You need to hire a foundation repair company, but how do you know who’s reputable and trustworthy? Are there any warning signs or red flags that might tip you off that a contractor is less than legit? Not only are you worried about the safety and stability of your home, but now you’re worried about hiring the wrong contractor too. Oh dear, this feels too hard already . . .
We understand the stress and anxiety that comes with overwhelming repair projects. After 35+ years in business, Anchor Foundation Repair has seen other companies come and go. We are familiar with common indications that contractors might not be as committed to the Brazos Valley community as we are and can tell you what we know.
This article will list and explain some of the red flag signs to watch for when choosing or hiring a foundation repair contractor (works for other kinds of contractors too). Ok, I’m waving you on to the next section now . . . yes, that was a flag pun. Consider this your warning that there may be more puns in the future . . .
8 Foundation Repair Contractor Red Flags
First, let’s just qualify this red flag idea that I am talking about here. When I say red flag, I mean something to make you stop and evaluate further (not necessarily an absolute *turn around and run in the other direction* situation). I guess it would be better to call it a yellow flag, or a *proceed with caution* kind of thing.
We’re not saying that every one of these problematic indicators are absolute deal breakers. These are just things that should give you pause and take time to look into before charging ahead and committing to a particular foundation repair contractor.
Here are 8 common signs that a prospective foundation repair company (or really any type of contractor) might need further vetting and verification before hiring:
- No local contact info,
- Very new,
- No names and no faces,
- Out of nowhere to everywhere all at once,
- No pride in appearance,
- Lack of professionalism,
- Multiple reschedulings, and
- Non-committal website and offerings.
Now let’s elaborate.
1. No Local Contact Info
Some businesses will show an out-of-town address or phone number on their website or other contact info listings. Larger well-known corporations might not offer local addresses and phone numbers (or have a 1-800 number) and it’s not necessarily a bad thing. But if it’s a small unknown company or contractor that you’ve never heard of before, be more aware when you notice strictly non-local contact info.
Some contractor or company that is *trying* to get business by expanding into the area is a riskier choice. They might not be around later if they don’t get a good foothold in the local market. They might be a sub-contractor of a larger corporation where they are using the corporation’s marketing clout but don’t have the service or skills to back that up.
Locally-owned and operated businesses tend to be more tied to the community and committed to the area. Local businesses have way more to lose if they perform poorly, so they tend to try harder to provide the best service possible. Anyone well-established and waving the “local” flag in your city ends up being a safer bet in our opinion.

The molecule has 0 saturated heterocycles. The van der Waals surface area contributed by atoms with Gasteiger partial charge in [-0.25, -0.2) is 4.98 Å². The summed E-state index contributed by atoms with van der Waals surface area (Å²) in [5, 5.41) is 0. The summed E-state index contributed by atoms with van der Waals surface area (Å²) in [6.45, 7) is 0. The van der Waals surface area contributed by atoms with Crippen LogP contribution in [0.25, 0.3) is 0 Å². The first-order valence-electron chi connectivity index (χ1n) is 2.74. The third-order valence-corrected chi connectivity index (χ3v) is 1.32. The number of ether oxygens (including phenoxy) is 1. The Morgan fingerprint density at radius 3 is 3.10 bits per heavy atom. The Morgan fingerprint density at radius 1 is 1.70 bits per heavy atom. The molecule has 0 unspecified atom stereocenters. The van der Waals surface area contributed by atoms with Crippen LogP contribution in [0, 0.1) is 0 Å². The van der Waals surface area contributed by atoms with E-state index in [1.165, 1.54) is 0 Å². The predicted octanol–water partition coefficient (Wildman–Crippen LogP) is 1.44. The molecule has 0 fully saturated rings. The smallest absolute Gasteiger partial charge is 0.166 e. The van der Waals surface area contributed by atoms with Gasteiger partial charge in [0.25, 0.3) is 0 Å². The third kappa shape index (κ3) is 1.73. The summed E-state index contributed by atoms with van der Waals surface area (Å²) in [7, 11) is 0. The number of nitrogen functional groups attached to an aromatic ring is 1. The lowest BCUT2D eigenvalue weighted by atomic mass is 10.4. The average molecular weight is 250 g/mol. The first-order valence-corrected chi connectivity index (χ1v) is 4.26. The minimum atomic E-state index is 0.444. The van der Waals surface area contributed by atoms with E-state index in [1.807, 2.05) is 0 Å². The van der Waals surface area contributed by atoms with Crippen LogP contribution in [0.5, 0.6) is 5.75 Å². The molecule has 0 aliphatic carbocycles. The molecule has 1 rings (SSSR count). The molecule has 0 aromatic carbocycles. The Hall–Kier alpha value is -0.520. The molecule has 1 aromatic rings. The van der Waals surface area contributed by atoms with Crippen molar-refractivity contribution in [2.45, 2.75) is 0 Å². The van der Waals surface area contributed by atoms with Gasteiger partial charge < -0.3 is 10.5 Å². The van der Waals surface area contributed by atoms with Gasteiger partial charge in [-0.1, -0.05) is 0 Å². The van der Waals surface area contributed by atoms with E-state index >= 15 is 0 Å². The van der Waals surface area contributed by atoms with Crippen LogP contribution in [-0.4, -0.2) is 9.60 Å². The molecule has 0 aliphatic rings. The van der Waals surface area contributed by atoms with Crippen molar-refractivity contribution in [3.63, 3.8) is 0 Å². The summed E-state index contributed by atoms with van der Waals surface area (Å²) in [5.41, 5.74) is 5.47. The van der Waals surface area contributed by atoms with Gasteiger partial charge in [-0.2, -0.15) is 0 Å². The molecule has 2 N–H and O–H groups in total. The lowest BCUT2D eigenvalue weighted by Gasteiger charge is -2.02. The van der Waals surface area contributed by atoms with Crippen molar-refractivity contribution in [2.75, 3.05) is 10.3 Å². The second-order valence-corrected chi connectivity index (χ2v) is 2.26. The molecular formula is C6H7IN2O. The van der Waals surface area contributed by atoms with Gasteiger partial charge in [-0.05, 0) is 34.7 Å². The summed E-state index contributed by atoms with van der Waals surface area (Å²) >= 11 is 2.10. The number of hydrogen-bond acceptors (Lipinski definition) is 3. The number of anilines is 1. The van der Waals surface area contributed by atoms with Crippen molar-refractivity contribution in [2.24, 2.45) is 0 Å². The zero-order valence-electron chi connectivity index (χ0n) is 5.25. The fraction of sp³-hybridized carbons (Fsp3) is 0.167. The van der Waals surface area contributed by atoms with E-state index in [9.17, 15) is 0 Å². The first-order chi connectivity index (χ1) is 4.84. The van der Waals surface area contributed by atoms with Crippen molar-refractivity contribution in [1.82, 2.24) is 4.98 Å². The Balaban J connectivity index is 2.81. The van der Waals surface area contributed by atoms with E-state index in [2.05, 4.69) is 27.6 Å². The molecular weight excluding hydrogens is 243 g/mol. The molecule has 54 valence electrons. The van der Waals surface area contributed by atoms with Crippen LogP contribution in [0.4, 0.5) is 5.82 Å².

2. Very New
Being new in business is not automatically a bad thing, but again it’s something to pause and think about. New businesses are certainly trying hard to make customers happy so that’s a good thing.
However, when long-term or lifetime warranties are part of a large home project like foundation repair, you should feel confident that the business will be around if you need them in the future. New businesses fail all the time, it’s a risky venture for them and for your foundation repair project.
Using a new-to-business contractor might be fine for small repairs like fixing a light switch or unclogging a toilet. But if a warrantied repair that the company can *make good on* in the future is important to you, choosing a well-established company is in your best interests.
3. No Names and No Faces
When perusing contractor websites or printed materials, does it feel very generic, inauthentic, and personality-less? There’s no mention of owners, managers, or crew leader names. Do you see only pictures of people who are obviously stock photo models in staged situations? Or even photos of homes that are clearly not the style of homes in your area?
When you see websites and materials that have no *real people* in them, it’s an indicator of non-local or corporate management. The people working for the organization are less likely to feel ownership over the products and services because well . . . they don’t own it – literally or figuratively. They just work there.
Employees might change too often for them to bother showing their names and faces. Or perhaps a small start-up person just paid someone to make a *professional-looking* website that reveals no character or company values.
You can’t really fault big corporations for this because that’s just what they do sometimes with fancy marketing departments and whatnot. But when it’s a small operation, it should give you pause.
4. Out of Nowhere to Everywhere All at Once
You’re generally aware of local businesses where you live. Then all of a sudden you see large amounts of advertising for some company you’ve never heard of. What’s the deal?
Sometimes established companies in other areas try to expand. They have to push out a ton of advertising to make that happen. Their company is experiencing growth and they’ve got to invest considerable funds and effort into marketing to bring awareness to the area they are moving into.
Growth is not a bad thing . . . for the company experiencing it . . . but it might not be a great thing for you as the customer.
An expanding company needs more people to work for them so they can handle the additional business activity and more customers. Sometimes this process goes well, is organized, and everyone gets properly trained and sometimes it doesn’t . . .